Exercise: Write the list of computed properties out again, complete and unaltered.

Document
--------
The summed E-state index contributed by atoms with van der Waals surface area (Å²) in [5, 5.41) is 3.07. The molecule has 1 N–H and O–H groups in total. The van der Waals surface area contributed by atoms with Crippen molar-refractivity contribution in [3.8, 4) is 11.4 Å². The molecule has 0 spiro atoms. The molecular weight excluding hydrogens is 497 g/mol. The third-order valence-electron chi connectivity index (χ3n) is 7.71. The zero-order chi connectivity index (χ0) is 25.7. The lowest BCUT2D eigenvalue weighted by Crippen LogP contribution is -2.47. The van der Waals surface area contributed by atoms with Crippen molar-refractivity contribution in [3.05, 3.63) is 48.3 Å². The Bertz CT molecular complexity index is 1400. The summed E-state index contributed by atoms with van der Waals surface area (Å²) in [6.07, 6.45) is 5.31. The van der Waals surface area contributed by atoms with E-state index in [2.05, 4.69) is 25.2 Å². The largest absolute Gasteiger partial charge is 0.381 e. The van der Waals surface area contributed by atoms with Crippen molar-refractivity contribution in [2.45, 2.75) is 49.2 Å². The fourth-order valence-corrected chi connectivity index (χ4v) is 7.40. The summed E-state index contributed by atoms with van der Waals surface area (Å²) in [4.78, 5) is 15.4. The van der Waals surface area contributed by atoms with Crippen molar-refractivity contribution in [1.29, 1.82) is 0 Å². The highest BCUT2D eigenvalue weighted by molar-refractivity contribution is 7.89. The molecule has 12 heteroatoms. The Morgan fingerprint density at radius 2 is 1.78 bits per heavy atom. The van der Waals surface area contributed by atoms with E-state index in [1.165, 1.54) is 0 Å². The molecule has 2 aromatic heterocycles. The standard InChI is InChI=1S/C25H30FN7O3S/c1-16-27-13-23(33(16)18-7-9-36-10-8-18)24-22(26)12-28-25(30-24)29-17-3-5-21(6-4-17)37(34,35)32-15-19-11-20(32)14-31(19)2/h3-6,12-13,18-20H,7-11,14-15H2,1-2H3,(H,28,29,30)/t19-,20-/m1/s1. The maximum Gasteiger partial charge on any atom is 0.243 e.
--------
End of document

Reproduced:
The summed E-state index contributed by atoms with van der Waals surface area (Å²) in [5, 5.41) is 3.07. The molecule has 1 N–H and O–H groups in total. The van der Waals surface area contributed by atoms with Crippen molar-refractivity contribution in [3.8, 4) is 11.4 Å². The molecule has 0 spiro atoms. The molecular weight excluding hydrogens is 497 g/mol. The third-order valence-electron chi connectivity index (χ3n) is 7.71. The zero-order chi connectivity index (χ0) is 25.7. The lowest BCUT2D eigenvalue weighted by Crippen LogP contribution is -2.47. The van der Waals surface area contributed by atoms with Crippen molar-refractivity contribution in [3.05, 3.63) is 48.3 Å². The Bertz CT molecular complexity index is 1400. The summed E-state index contributed by atoms with van der Waals surface area (Å²) in [6.07, 6.45) is 5.31. The van der Waals surface area contributed by atoms with E-state index in [2.05, 4.69) is 25.2 Å². The largest absolute Gasteiger partial charge is 0.381 e. The van der Waals surface area contributed by atoms with Crippen molar-refractivity contribution in [2.45, 2.75) is 49.2 Å². The fourth-order valence-corrected chi connectivity index (χ4v) is 7.40. The summed E-state index contributed by atoms with van der Waals surface area (Å²) in [4.78, 5) is 15.4. The van der Waals surface area contributed by atoms with Crippen molar-refractivity contribution in [1.29, 1.82) is 0 Å². The highest BCUT2D eigenvalue weighted by molar-refractivity contribution is 7.89. The molecule has 12 heteroatoms. The Morgan fingerprint density at radius 2 is 1.78 bits per heavy atom. The van der Waals surface area contributed by atoms with E-state index in [1.165, 1.54) is 0 Å². The molecule has 2 aromatic heterocycles. The standard InChI is InChI=1S/C25H30FN7O3S/c1-16-27-13-23(33(16)18-7-9-36-10-8-18)24-22(26)12-28-25(30-24)29-17-3-5-21(6-4-17)37(34,35)32-15-19-11-20(32)14-31(19)2/h3-6,12-13,18-20H,7-11,14-15H2,1-2H3,(H,28,29,30)/t19-,20-/m1/s1. The maximum Gasteiger partial charge on any atom is 0.243 e.